The Buck Stops with Me
Leaders can reduce the stigma of failure by stopping the blame game and owning up to their mistakes. Blame can be contagious, and instead of passing it on, leaders who accept responsibility for their own mistakes can gain respect from their team and customers.
Take the example of Eric Yuan, CEO of Zoom Video Communications, a video conferencing business that proliferated during the COVID-19 pandemic, who admitted the company’s mistake in managing privacy and security concerns at the outbreak of the pandemic. He displayed humility, courage, and confidence to learn from the episode. By saying “the buck stops with me,” he led by example to embrace the culture of failure and share lessons.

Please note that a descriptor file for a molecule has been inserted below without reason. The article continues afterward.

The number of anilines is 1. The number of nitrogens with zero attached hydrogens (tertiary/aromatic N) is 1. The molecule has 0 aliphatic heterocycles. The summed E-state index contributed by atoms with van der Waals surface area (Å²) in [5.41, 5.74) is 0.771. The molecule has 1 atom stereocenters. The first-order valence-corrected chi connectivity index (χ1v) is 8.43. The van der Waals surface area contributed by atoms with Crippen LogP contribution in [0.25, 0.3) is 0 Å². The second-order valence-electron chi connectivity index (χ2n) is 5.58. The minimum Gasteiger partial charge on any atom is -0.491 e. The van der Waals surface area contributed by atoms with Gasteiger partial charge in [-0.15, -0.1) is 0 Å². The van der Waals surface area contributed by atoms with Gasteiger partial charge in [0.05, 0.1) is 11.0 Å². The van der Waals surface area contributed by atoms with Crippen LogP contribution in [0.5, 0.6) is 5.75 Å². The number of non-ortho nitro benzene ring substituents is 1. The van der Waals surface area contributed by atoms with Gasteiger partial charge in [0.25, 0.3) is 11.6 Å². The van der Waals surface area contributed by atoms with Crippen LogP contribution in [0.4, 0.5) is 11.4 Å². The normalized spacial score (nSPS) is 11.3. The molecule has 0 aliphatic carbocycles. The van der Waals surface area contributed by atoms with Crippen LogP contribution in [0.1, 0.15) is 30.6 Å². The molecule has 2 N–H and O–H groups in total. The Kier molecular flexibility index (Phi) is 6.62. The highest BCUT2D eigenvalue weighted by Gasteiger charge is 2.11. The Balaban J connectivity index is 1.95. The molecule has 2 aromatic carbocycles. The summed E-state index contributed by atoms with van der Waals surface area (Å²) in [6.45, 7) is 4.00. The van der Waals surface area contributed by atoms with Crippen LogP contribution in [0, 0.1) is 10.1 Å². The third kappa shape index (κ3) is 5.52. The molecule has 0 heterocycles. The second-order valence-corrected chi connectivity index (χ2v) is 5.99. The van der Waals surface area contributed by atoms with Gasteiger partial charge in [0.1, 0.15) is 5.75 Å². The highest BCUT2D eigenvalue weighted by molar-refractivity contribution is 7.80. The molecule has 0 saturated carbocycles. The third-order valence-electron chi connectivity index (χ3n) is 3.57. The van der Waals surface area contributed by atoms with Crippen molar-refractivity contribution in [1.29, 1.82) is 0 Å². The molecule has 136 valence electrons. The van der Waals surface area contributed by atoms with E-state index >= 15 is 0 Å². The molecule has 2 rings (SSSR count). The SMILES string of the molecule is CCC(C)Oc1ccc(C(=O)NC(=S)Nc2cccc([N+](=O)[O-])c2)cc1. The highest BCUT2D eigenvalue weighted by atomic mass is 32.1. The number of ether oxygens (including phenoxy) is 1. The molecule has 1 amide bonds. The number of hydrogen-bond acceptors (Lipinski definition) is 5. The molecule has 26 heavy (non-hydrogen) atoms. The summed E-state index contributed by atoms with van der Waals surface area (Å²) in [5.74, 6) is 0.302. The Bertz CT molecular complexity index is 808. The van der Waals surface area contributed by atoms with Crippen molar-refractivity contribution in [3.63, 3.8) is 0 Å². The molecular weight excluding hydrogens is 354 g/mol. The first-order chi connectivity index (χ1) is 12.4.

Managers should strive to achieve a delicate balance between accountability and learning—which are the mistakes that should be addressed in public and those where feedback should be given in private. In both instances, the focus should be on the experiment or the tasks involved rather than the person or team who committed the mistake—doing so could be conceived as attributing blame.
Openness and Transparency
To create a culture that embraces failure and psychological safety requires openness and candor. The first step is for managers to expose their vulnerabilities—whether mistakes or challenges—and know that it may take time for their team to speak up about their weaknesses. It helps establish an open dialogue and open feedback and lets the team know that all perspectives are sought and welcomed.